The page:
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The coronavirus fallout – dealing with redundancies

The chancellor announced on 29 April that more than four million employees have been furloughed – download our previous guidance note here.  At some point over the next few weeks or months, perhaps triggered by the withdrawal of the furlough leave scheme (currently ending in it’s current form on 31st July), companies will be managing their employees’ return to work.

Inevitably one issue will be whether redundancies are necessary.  You should be thinking ahead now to prepare for this situation. If you are thinking about dismissal, it is important to get legal advice on dismissal as early as possible. To assist in your planning process below is a checklist of some key issues that apply whether or not your employees at risk are furloughed:-

  • Review measures which may help to avoid or reduce the number of redundancies in your business. This will include continuing to access furlough leave and taking advantage of other government schemes, reducing hours /pay, requiring staff to take holidays and/or other cost saving measures.
  • Identify the likely number of potential redundancies as early aspossible so that you can:
    • Manage your cashflow by calculating the potential costs of the redundancy exercise and termination payments such as statutory redundancy pay (N..B a week’s pay for the purposes of calculating Satutory Redundancy Pay increased to £538 per week from 6 April) for those with two or more years’ service. Will you need employees to work their notice or be paid a lump sum in lieu? Will you be enhancing statutory redundancy payments or paying the legal minimum? Will you need to make staged termination payments?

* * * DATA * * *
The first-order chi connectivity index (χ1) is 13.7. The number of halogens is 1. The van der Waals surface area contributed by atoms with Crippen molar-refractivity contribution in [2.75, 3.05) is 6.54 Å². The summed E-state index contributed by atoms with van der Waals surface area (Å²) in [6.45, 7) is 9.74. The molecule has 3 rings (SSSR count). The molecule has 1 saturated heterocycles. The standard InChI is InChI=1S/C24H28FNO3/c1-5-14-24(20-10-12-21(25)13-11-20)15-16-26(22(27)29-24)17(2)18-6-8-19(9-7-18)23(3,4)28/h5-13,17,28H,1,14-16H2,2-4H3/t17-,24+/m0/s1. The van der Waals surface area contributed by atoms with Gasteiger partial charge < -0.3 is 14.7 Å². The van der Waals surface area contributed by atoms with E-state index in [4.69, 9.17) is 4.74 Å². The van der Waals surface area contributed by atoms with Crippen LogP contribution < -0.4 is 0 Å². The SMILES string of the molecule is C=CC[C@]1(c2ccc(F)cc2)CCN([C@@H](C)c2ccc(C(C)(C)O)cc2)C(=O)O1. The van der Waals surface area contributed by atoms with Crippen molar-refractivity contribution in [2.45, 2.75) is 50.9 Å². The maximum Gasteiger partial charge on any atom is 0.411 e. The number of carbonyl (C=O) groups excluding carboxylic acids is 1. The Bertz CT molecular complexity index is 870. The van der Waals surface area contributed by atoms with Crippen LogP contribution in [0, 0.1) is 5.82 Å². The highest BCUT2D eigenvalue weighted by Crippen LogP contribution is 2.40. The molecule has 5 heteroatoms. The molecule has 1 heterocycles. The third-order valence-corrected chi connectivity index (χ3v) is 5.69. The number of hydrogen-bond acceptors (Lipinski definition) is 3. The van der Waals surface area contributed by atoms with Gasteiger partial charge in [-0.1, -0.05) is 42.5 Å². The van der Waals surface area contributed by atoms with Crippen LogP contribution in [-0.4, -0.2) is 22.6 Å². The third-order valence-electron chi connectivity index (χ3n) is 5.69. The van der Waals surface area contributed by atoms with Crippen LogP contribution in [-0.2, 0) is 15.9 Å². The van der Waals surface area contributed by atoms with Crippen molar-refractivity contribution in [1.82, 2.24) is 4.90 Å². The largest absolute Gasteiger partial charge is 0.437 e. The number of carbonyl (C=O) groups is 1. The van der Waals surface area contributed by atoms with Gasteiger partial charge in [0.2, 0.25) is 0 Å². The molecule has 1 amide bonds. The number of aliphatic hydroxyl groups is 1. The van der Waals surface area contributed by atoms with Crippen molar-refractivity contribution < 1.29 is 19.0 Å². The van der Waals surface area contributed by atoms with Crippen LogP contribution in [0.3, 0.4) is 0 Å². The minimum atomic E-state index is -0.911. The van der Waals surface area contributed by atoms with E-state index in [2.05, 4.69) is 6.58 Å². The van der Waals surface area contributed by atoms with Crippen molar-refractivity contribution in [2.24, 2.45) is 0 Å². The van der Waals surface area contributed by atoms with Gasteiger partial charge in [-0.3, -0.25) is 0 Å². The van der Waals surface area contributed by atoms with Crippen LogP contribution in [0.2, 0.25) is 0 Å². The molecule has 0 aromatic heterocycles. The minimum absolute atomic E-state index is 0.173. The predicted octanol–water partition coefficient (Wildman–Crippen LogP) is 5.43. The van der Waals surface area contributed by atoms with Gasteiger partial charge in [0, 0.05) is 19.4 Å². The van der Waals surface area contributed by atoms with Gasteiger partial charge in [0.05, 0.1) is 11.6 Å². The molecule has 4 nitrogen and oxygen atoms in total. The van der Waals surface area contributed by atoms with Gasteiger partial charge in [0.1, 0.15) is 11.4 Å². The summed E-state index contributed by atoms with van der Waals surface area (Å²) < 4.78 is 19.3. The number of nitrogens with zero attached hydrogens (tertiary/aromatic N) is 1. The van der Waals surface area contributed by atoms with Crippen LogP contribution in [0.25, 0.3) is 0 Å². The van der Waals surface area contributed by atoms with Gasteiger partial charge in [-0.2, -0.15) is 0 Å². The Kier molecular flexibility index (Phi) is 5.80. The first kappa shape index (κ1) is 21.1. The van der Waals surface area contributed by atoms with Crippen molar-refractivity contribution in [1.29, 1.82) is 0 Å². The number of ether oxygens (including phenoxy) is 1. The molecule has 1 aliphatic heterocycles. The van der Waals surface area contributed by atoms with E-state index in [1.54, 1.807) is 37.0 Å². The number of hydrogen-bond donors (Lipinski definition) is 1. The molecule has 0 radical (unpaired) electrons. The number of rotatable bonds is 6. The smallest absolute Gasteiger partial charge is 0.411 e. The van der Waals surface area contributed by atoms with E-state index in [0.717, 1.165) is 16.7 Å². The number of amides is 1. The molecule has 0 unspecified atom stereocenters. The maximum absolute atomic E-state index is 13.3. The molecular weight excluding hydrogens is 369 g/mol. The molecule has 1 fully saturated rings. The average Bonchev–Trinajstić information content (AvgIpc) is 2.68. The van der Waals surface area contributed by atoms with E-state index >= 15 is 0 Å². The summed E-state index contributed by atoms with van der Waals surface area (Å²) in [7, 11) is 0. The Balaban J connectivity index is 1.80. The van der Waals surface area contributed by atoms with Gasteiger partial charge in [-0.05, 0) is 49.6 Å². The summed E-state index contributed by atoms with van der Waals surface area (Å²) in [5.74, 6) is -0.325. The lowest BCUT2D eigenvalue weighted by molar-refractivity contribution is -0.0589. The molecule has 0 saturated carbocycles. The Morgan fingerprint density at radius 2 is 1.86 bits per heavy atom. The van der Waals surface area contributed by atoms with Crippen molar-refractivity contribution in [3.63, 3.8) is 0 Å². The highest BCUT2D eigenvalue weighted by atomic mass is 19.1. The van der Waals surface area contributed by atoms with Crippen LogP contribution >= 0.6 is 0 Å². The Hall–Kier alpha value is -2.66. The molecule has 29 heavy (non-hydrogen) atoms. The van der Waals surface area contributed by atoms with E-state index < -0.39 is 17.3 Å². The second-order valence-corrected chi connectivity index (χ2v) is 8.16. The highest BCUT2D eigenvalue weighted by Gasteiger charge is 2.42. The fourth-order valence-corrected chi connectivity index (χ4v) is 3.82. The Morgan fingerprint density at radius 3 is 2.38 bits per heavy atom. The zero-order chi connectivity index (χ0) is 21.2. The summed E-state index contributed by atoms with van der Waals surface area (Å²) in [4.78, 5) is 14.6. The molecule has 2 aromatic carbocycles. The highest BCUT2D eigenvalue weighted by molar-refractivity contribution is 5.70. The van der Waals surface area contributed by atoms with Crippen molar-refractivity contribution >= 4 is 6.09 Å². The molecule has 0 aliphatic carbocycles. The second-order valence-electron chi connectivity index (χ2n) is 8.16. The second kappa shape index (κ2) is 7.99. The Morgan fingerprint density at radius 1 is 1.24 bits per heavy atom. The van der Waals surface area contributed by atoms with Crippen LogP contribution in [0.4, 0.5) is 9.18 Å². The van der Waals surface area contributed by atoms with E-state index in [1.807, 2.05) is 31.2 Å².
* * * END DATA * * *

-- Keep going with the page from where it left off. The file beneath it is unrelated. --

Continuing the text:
• Plan when you will commence the redundancy exercise and the timescale to be allowed for the employee consultation process and any subsequent redundancies. This period can start whilst affected staff are furloughed. If proposing to make 20 or more employees redundant at one establishment you must allow a minimum 30 day collective consultation period and for 100 or more redundancies this jumps to 45 days prior to dismissal. Even if you are proposing to dismiss less than 20 employees it is advisable to factor in a consultation period of say 1 – 3 weeks, particularly for employees with two or more years’ service, before any redundancy is confirmed and notice given.
    • Decide how and when will you inform stakeholders such as customers, suppliers, shareholders and the press.
  • Decide on the relevant and ideally objective selection criteria to be applied if you will be choosing from a pool of more than one employee doing a similar job.
  • Identify any alternative employment and keep this under review during the relevant consultation and notice periods.
  • If you have employees affected by the redundancy situation who are pregnant, or on maternity, adoption or shared parental leave they will also need to be consulted with and special rules apply to them in redundancy situations.
  • Are any of the affected employees disabled as defined by the Equality Act 2010. If so you may be required to make reasonable adjustments e.g. re interview arrangements and ensure that that they are not disadvantaged by the selection criteria.

If you require advice on handling a redundancy situation or any of the specific issues raised in this blog contact your usual Morrisons adviser or Mel McCrum in the employment team at [email protected].   


Although correct at the time of publication, the contents of this newsletter/blog are intended for general information purposes only and shall not be deemed to be, or constitute, legal advice. We cannot accept responsibility for any loss as a result of acts or omissions taken in respect of this article. Please contact us for the latest legal position.

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